26. It’s Contagious

By the late 1980s, Satanic panic had spread from the United States to Canada, Australia, the UK, New Zealand, the Netherlands, and Scandinavia.

25. Loosey-Proofy

The “proof” of Satanic cults typically took the form of: pictures drawn by psychotherapy patients, heavy metal album covers, folklore about devil worshipers, and pictures of mutilated animals.

24. Big Crowd

The largest symposium on child abuse was held in Australia in 1986, and Satanic ritual abuse advocates were able to give addresses at the symposium.

23. Panic Runs Dry

By 1987, media coverage of Satanic panic started to turn negative, and in the early ‘90s the paranoia surrounding Satanic panic petered out. This ridiculous period in history ended thanks to the fact that criminal prosecutions of those accused of Satanic ritual abuse never got off the ground due to lack of credible evidence, and returned few convictions. The phenomena also started to fall apart as scholars, journalists, and government officials finally started to question the legitimacy of the accusations.

22. Couldn’t Buy Better PR.

In 1995, HBO released a made-for-TV movie about the McMartin preschool trial titled Indictment: the McMartin Trial. This movie went a long way in changing the public perception of those who had been accused of Satanic ritual abuse. The movie portrayed those accused of Satanic ritual abuse in the McMartin trial as victims rather than abusers.

21. Candle in the Dark

Famous scientist Carl Sagan wrote a critique of claims of Satanic ritual abuse and recovered memories in his book The Demon-Haunted World: Science as a Candle in the Dark. When the guy who helped popularize science steps in, people take notice.

20. Consequences

Some critics of Satanic ritual abuse theories point out that in all the panic, real cases of child abuse were obscured and marginalized. In all the frenzy, cases tied to Satanic ritual abuse were prioritized and treated as the most serious, while all the other (real) cases were pushed to the side and not considered worthy of investigating.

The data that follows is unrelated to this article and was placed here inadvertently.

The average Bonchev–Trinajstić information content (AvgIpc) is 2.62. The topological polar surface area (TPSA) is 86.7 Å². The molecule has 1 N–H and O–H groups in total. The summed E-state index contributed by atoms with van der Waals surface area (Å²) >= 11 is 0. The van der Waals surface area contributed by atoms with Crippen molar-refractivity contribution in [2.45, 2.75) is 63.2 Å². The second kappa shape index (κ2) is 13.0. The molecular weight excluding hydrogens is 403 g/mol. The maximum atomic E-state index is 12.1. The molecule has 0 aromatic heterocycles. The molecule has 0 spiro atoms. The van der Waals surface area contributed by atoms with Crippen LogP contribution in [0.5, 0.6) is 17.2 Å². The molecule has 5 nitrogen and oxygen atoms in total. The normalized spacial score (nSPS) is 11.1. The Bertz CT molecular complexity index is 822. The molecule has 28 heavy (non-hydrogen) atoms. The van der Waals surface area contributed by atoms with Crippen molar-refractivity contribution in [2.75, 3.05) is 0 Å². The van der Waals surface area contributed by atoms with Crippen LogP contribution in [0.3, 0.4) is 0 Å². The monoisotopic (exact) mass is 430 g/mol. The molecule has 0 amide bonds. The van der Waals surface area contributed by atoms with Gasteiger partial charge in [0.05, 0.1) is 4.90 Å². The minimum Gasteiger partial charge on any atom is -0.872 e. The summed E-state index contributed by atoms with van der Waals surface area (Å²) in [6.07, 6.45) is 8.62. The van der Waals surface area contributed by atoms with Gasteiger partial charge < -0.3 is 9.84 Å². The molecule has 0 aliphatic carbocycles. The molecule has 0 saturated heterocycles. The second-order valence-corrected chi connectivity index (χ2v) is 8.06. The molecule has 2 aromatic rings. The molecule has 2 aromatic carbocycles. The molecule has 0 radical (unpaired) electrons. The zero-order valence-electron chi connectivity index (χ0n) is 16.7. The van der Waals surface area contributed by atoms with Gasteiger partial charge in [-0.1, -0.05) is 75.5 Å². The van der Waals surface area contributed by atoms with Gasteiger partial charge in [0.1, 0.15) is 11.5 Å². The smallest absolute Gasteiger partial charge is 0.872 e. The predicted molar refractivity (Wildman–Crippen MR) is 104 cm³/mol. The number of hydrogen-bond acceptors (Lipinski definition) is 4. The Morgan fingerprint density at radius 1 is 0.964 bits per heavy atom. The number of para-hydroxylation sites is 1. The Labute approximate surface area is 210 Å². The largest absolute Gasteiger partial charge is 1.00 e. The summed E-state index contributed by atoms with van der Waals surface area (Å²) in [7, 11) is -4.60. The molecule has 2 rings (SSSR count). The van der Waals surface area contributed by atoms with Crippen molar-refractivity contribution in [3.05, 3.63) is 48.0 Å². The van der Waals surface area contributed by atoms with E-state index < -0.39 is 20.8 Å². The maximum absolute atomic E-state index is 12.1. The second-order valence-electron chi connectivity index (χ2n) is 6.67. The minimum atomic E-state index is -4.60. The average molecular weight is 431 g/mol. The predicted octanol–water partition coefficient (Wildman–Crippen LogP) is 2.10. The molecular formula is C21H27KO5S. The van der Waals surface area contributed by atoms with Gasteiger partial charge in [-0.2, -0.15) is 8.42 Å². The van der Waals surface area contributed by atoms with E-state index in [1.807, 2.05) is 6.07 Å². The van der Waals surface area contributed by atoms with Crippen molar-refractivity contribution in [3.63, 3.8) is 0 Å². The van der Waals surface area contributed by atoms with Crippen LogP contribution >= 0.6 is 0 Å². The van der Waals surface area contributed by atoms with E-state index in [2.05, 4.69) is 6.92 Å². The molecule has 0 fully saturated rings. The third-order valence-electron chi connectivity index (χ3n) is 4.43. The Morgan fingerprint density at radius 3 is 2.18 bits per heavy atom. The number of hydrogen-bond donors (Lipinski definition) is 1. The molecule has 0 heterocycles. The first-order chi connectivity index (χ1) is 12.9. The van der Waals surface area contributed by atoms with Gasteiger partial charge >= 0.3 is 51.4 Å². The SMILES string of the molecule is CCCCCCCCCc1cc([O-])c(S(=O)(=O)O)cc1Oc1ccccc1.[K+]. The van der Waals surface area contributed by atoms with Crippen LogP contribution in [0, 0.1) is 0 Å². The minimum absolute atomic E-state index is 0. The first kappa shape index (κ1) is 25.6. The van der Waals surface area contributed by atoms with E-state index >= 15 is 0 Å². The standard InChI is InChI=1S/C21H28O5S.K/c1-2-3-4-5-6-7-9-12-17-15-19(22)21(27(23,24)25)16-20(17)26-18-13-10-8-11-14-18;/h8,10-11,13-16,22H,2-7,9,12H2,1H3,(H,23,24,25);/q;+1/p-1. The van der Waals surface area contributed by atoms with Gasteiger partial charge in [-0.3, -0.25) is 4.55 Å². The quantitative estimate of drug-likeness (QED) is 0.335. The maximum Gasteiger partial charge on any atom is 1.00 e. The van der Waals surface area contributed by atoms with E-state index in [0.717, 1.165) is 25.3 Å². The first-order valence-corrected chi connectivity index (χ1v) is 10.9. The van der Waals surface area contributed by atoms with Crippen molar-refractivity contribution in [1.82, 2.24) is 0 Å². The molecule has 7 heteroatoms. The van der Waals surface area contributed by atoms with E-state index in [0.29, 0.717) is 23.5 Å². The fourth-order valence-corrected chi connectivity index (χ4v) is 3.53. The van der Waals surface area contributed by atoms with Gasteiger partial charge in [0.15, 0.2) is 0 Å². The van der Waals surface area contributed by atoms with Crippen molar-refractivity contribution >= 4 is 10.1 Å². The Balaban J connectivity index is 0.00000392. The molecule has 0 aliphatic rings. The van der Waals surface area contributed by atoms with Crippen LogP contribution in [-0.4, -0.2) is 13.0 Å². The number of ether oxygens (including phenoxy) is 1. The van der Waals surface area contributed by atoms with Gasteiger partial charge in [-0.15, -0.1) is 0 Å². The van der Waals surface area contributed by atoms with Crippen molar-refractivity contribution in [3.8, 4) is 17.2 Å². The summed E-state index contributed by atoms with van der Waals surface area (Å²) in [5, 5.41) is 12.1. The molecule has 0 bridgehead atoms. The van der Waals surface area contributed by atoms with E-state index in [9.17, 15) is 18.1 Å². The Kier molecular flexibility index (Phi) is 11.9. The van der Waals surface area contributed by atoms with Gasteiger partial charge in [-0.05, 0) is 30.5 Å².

19. The Damage Done

Thanks to the number of professionals who became too wrapped up in the investigation of allegations of Satanic ritual abuse and their coercive and unethical techniques, the social work profession lost a lot of credibility.

18. Don’t Get It Confused

The National Center for Abuse and Neglect had to come up with the term “religious abuse” because of Satanic panic. “Religious abuse” is abuse through exorcism, poisoning, and drowning of children in non-Satanic religious rituals. They came up with this term so as not to get abuse due to religion confused with Satanic panic.

17. Never Gonna Give It Up

A few people still believe that Satanic cults exist. One such person is Cathy O’Brien, who believes that Satanic cults are used by the CIA’s MKULTRA program to produce a mind-controlled US presidential candidate. Sounds to me like a terrible The Manchurian Candidate reboot.

16. Look it Up in the Dictionary!

Satanic ritual abuse has several definitions. In a 1988 survey, the terms were divided up into three categories, and later expanded to include a fourth. Satanic ritual abuse can mean: cult-based abuse that has spiritual or social significance; abuse that is simply for sexual satisfaction, but uses Satanic cult rituals to intimidate the victims; psychopathological abuse where those who perform the “rituals” do so due to a mental disorder; or it could be when petty crimes like vandalism that are usually committed by teenagers are attributed to cult members.

15. What’s in a Definition Anyways?

Sensationalist media favored the term Satanic ritual abuse, but by the early ‘90s its use among professionals had already started to wane. Professionals preferred more nuanced terms like child sex rings, ritualistic abuse, organized abuse or sadistic abuse which talked about abuse without framing it in the context of Satan worship.

14. Including But Not Limited To

While a lot of the Satanic ritual abuse associated with Satanic panic was focused around the abuse of children, there were other strange acts that were thought to have been performed by Satanic cults. These acts included necrophilia, forced ingestion of body fluids, cannibalism, orgies, sacrificing babies, eating fetuses, desecrating Christian graves, and human sacrifice. Of course, no evidence of these claims—or the large powerful cults that performed them—was ever found.

13. Say it Ain’t So Papa Smurf!

In 1986, author Phil Philips and pastor Gary Greenwald suggested that some American popular culture was teaching kids witchcraft. The TV shows and movies that Greenwald targeted included He-Man and the Masters of the Universe, ThunderCats, E.T., and The Smurfs.

12. The Sound of Music